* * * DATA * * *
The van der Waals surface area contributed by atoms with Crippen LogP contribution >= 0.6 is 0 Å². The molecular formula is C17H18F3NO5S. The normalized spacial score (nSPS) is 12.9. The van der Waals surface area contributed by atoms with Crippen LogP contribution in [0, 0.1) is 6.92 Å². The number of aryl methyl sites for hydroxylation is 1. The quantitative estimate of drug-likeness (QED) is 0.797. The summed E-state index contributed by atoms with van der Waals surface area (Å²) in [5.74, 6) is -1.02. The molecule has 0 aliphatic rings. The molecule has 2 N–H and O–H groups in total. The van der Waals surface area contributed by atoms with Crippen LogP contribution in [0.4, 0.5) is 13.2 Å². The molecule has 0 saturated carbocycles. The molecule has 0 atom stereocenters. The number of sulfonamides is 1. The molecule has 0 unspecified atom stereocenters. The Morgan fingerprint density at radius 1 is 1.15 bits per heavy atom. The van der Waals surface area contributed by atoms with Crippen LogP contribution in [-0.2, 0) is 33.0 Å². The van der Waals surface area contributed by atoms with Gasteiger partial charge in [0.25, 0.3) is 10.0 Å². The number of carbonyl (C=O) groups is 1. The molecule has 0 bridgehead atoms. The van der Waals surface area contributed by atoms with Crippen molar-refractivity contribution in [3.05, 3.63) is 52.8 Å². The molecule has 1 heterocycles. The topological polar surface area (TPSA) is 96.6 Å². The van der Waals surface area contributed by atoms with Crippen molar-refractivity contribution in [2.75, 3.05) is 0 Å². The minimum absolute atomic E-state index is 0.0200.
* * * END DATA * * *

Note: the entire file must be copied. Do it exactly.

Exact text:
The van der Waals surface area contributed by atoms with Crippen LogP contribution >= 0.6 is 0 Å². The molecular formula is C17H18F3NO5S. The normalized spacial score (nSPS) is 12.9. The van der Waals surface area contributed by atoms with Crippen LogP contribution in [0, 0.1) is 6.92 Å². The number of aryl methyl sites for hydroxylation is 1. The quantitative estimate of drug-likeness (QED) is 0.797. The summed E-state index contributed by atoms with van der Waals surface area (Å²) in [5.74, 6) is -1.02. The molecule has 0 aliphatic rings. The molecule has 2 N–H and O–H groups in total. The van der Waals surface area contributed by atoms with Crippen LogP contribution in [0.4, 0.5) is 13.2 Å². The molecule has 0 saturated carbocycles. The molecule has 0 atom stereocenters. The number of sulfonamides is 1. The molecule has 0 unspecified atom stereocenters. The Morgan fingerprint density at radius 1 is 1.15 bits per heavy atom. The van der Waals surface area contributed by atoms with Crippen LogP contribution in [-0.2, 0) is 33.0 Å². The van der Waals surface area contributed by atoms with Gasteiger partial charge in [0.25, 0.3) is 10.0 Å². The number of carbonyl (C=O) groups is 1. The molecule has 0 bridgehead atoms. The van der Waals surface area contributed by atoms with Crippen molar-refractivity contribution in [3.05, 3.63) is 52.8 Å². The molecule has 1 heterocycles. The topological polar surface area (TPSA) is 96.6 Å². The van der Waals surface area contributed by atoms with Crippen molar-refractivity contribution in [2.75, 3.05) is 0 Å². The minimum absolute atomic E-state index is 0.0200.